Graffiti plagues Springs neighborhoods

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Graffiti may seem like a modern problem, but the urge to mark walls harks back to cave dwellers.

In the Springs, that urge has become more common of late, and residents and community watchdogs are concerned.

There are tags running the length of the temporary fence surrounding what was formerly Paul’s Resort on Verano Avenue, and tags covering the long-shuttered Uncle Patty's roadhouse on Boyes Boulevard. Vandals have marred mailboxes and fences and gates in the Springs, as well as the new sidwalk curbs snaking along Highway 12.

Michael Acker, a collage artist and Springs historian, has a fairly generous take on the practice. “I think some graffiti is art,” Acker said. “It’s meant as a kind of communication.”

But the tags that have begun popping up in greater numbers in his neighborhood are not candidates for Acker’s artistic largesse. “Context is everything, and this particular graffiti isn’t meant as art. It’s ego,” said Acker. “It’s not approved by anybody. There’s something about the intention of the person doing it.”

According to the Sonoma County Sheriff’s Office, people who commit graffiti are generally males between 13 and 17 years old; 72 percent of them are under age 16.

Typically, they deface property for one of three reasons: for excitement, for a sense of control or for the rush associated with the element of risk. Experts describe most graffiti as a “youthful rite of passage,” a phase of experimental behavior that is generally not malicious. So-called “ideological graffiti,” like gang tags, is different, and meant to express hostility or grievance.

Regardless of provenance, law enforcement officials advise that all graffiti should be removed as quickly as possible – ideally within 24 hours, according to Jennifer Gray Thompson, a Springs resident who’s on high graffiti alert at all times. “If you own a building, you need to paint it out in 24-hours or it will metastasize over the whole area,” Thompson said. “The quicker it’s removed, the quicker it dies down.”

Thompson carries primer and other abatement tools in the trunk of her car, ready, willing and able to take things in hand. “If it’s a painted surface, you can just cover it. On anything metal you can remove it with graffiti remover.” A longtime and outspoken resident of the Springs, she finds graffiti personally offensive. “Graffiti irritates me. It is other people’s property. It’s so intensely rude.”

Up until July 2018, the Sonoma County Sheriff’s Office handled graffiti abatement in the Springs. There was a dedicated telephone number citizens could use to report sightings. When a call came in, an employee went out, armed with paint-stripping products or a bucket of camouflaging paint.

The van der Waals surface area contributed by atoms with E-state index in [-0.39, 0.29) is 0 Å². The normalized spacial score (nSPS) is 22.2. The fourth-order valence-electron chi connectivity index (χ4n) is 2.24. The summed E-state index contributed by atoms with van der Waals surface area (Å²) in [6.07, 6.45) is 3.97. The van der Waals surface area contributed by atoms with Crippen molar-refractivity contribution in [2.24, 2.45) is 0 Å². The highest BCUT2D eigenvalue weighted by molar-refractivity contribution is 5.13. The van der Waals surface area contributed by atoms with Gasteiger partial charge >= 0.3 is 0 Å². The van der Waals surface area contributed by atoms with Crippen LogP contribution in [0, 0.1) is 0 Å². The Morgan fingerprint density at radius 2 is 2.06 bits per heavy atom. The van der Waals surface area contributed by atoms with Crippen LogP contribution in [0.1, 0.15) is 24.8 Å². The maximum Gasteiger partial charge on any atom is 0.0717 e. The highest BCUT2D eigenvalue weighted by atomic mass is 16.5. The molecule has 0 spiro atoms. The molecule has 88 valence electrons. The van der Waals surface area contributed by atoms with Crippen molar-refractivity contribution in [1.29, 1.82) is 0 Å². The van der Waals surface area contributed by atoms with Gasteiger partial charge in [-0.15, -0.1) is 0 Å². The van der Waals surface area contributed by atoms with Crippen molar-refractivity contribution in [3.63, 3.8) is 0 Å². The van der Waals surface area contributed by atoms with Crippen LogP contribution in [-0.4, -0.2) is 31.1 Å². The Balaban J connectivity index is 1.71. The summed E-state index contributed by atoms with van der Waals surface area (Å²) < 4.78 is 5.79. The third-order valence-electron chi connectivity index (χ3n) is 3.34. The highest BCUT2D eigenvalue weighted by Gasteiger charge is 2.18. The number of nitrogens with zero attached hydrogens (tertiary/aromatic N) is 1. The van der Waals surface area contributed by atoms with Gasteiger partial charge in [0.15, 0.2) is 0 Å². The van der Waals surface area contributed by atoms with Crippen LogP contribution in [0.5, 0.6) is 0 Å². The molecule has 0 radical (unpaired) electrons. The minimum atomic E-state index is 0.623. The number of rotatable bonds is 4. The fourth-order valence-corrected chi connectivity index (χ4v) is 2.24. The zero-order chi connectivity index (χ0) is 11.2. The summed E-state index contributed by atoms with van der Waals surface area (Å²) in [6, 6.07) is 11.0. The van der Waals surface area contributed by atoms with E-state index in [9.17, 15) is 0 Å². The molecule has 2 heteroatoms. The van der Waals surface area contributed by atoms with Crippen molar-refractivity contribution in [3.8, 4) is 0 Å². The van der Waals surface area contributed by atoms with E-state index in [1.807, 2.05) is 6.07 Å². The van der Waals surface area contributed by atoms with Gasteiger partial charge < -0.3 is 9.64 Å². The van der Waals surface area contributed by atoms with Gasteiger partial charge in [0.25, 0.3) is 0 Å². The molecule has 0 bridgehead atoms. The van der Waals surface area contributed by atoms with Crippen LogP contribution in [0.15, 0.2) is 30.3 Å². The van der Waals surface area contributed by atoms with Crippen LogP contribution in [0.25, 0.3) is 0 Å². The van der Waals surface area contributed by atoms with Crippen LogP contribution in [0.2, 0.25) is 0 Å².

“The graffiti abatement program was disbanded in the wake of a budget crunch,” Sonoma County Sheriff’s spokesperson Spencer Crum told the Index-Tribune. “There is nobody in the county that we are aware of doing free graffiti abatement. It will take a community group to form a project.”

Thompson’s one-woman task force notwithstanding, Acker is determined to get the ball rolling. He has taken pictures of vandalized properties and posted the images to the Springs Community Group Facebook page, and members of the group have pressed business owners to take corrective action. “The fact is that it’s the property owner’s responsibility to take care of graffiti,” Acker said.

But that responsibility is more moral than legal, strictly speaking.

According to Maggie Fleming of Permit Sonoma, county code requiring graffiti clean-up applies only to “small alcoholic beverage retail establishments,” requiring them to make repairs within 72 hours.

“Other than that, there is no code related to graffiti,” Fleming said.

There are, however, laws against vandalism. Most taggers face misdemeanor charges when caught, but those who inflict more than $450 in damage are charged with a felony.

With deputies no longer available to help paint over graffiti, the Springs community must cope on its own. One consolation is La Luz Center, where free paint-removal products can be had for any resident who asks. “That’s what we’re here for,” said La Luz client services coordinator Patricia Galindo.

In the absence of any obvious final solution to graffiti vandalism, constant vigilance is second best. As disaffected young men with heavy backpacks plan their sorties, Acker, for one, is prepared to defend. “I care about my neighborhood. A lot of people do.”

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